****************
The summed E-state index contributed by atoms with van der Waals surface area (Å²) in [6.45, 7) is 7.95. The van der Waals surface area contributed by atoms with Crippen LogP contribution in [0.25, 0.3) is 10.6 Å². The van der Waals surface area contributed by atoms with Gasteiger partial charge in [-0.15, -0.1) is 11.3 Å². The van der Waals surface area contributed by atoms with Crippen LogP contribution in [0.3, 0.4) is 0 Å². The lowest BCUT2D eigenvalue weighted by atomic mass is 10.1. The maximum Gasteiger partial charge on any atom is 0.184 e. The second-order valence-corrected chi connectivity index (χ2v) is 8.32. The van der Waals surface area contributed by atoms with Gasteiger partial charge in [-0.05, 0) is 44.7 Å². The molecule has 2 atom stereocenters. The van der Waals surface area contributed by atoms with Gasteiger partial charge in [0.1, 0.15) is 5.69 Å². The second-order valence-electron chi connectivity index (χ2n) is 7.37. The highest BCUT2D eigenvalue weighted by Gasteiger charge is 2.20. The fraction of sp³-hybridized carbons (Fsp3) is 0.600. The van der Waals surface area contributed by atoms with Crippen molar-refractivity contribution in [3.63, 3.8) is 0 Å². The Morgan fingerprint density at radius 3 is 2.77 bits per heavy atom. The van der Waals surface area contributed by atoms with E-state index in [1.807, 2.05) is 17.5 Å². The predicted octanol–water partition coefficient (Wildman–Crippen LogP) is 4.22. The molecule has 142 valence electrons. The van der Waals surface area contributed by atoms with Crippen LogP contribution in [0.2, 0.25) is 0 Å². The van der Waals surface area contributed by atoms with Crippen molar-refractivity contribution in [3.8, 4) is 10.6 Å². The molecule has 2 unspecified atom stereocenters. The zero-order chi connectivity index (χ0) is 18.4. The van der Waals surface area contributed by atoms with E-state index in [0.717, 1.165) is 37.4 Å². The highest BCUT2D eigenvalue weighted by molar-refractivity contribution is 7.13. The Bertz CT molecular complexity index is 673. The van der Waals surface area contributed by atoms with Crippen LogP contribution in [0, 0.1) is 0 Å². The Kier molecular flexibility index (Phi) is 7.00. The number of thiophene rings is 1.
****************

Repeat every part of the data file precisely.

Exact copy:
The summed E-state index contributed by atoms with van der Waals surface area (Å²) in [6.45, 7) is 7.95. The van der Waals surface area contributed by atoms with Crippen LogP contribution in [0.25, 0.3) is 10.6 Å². The van der Waals surface area contributed by atoms with Gasteiger partial charge in [-0.15, -0.1) is 11.3 Å². The van der Waals surface area contributed by atoms with Crippen LogP contribution in [0.3, 0.4) is 0 Å². The lowest BCUT2D eigenvalue weighted by atomic mass is 10.1. The maximum Gasteiger partial charge on any atom is 0.184 e. The second-order valence-corrected chi connectivity index (χ2v) is 8.32. The van der Waals surface area contributed by atoms with Gasteiger partial charge in [-0.05, 0) is 44.7 Å². The molecule has 2 atom stereocenters. The van der Waals surface area contributed by atoms with Gasteiger partial charge in [0.1, 0.15) is 5.69 Å². The second-order valence-electron chi connectivity index (χ2n) is 7.37. The highest BCUT2D eigenvalue weighted by Gasteiger charge is 2.20. The fraction of sp³-hybridized carbons (Fsp3) is 0.600. The van der Waals surface area contributed by atoms with Crippen molar-refractivity contribution in [3.63, 3.8) is 0 Å². The Morgan fingerprint density at radius 3 is 2.77 bits per heavy atom. The van der Waals surface area contributed by atoms with E-state index in [1.807, 2.05) is 17.5 Å². The predicted octanol–water partition coefficient (Wildman–Crippen LogP) is 4.22. The molecule has 142 valence electrons. The van der Waals surface area contributed by atoms with Crippen LogP contribution in [0.2, 0.25) is 0 Å². The van der Waals surface area contributed by atoms with Crippen molar-refractivity contribution in [3.8, 4) is 10.6 Å². The molecule has 2 unspecified atom stereocenters. The zero-order chi connectivity index (χ0) is 18.4. The van der Waals surface area contributed by atoms with E-state index in [0.717, 1.165) is 37.4 Å². The highest BCUT2D eigenvalue weighted by molar-refractivity contribution is 7.13. The Bertz CT molecular complexity index is 673. The van der Waals surface area contributed by atoms with Crippen LogP contribution in [0, 0.1) is 0 Å². The Kier molecular flexibility index (Phi) is 7.00. The number of thiophene rings is 1.